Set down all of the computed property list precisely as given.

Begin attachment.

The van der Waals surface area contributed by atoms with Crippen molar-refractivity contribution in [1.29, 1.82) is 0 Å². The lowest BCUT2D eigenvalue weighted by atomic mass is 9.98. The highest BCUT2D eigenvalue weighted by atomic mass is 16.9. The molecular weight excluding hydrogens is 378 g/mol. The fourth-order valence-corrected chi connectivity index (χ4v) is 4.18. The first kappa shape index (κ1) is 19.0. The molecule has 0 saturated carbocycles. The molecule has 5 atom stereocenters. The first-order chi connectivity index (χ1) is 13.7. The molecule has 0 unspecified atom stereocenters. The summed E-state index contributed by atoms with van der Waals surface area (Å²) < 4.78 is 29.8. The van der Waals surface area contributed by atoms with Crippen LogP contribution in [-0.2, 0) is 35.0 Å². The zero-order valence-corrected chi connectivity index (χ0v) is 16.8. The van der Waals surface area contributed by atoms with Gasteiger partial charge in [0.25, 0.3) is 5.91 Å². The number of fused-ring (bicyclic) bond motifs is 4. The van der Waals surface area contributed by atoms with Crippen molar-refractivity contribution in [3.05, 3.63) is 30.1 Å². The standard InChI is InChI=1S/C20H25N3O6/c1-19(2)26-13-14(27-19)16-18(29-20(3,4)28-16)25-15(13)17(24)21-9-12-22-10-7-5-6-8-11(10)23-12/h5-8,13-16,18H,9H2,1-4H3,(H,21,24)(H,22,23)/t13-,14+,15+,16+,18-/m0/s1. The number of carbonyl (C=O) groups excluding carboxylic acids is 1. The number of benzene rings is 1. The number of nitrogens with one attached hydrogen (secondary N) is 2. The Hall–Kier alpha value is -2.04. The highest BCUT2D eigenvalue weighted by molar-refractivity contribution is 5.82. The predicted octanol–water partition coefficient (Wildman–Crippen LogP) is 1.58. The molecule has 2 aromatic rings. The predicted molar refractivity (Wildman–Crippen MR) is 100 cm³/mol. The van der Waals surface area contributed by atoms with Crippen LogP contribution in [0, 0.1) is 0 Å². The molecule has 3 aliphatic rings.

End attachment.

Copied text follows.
The van der Waals surface area contributed by atoms with Crippen molar-refractivity contribution in [1.29, 1.82) is 0 Å². The lowest BCUT2D eigenvalue weighted by atomic mass is 9.98. The highest BCUT2D eigenvalue weighted by atomic mass is 16.9. The molecular weight excluding hydrogens is 378 g/mol. The fourth-order valence-corrected chi connectivity index (χ4v) is 4.18. The first kappa shape index (κ1) is 19.0. The molecule has 0 saturated carbocycles. The molecule has 5 atom stereocenters. The first-order chi connectivity index (χ1) is 13.7. The molecule has 0 unspecified atom stereocenters. The summed E-state index contributed by atoms with van der Waals surface area (Å²) < 4.78 is 29.8. The van der Waals surface area contributed by atoms with Crippen LogP contribution in [-0.2, 0) is 35.0 Å². The zero-order valence-corrected chi connectivity index (χ0v) is 16.8. The van der Waals surface area contributed by atoms with Gasteiger partial charge in [0.25, 0.3) is 5.91 Å². The number of fused-ring (bicyclic) bond motifs is 4. The van der Waals surface area contributed by atoms with Crippen molar-refractivity contribution in [3.05, 3.63) is 30.1 Å². The standard InChI is InChI=1S/C20H25N3O6/c1-19(2)26-13-14(27-19)16-18(29-20(3,4)28-16)25-15(13)17(24)21-9-12-22-10-7-5-6-8-11(10)23-12/h5-8,13-16,18H,9H2,1-4H3,(H,21,24)(H,22,23)/t13-,14+,15+,16+,18-/m0/s1. The number of carbonyl (C=O) groups excluding carboxylic acids is 1. The number of benzene rings is 1. The number of nitrogens with one attached hydrogen (secondary N) is 2. The Hall–Kier alpha value is -2.04. The highest BCUT2D eigenvalue weighted by molar-refractivity contribution is 5.82. The predicted octanol–water partition coefficient (Wildman–Crippen LogP) is 1.58. The molecule has 2 aromatic rings. The predicted molar refractivity (Wildman–Crippen MR) is 100 cm³/mol. The van der Waals surface area contributed by atoms with Crippen LogP contribution in [0, 0.1) is 0 Å². The molecule has 3 aliphatic rings.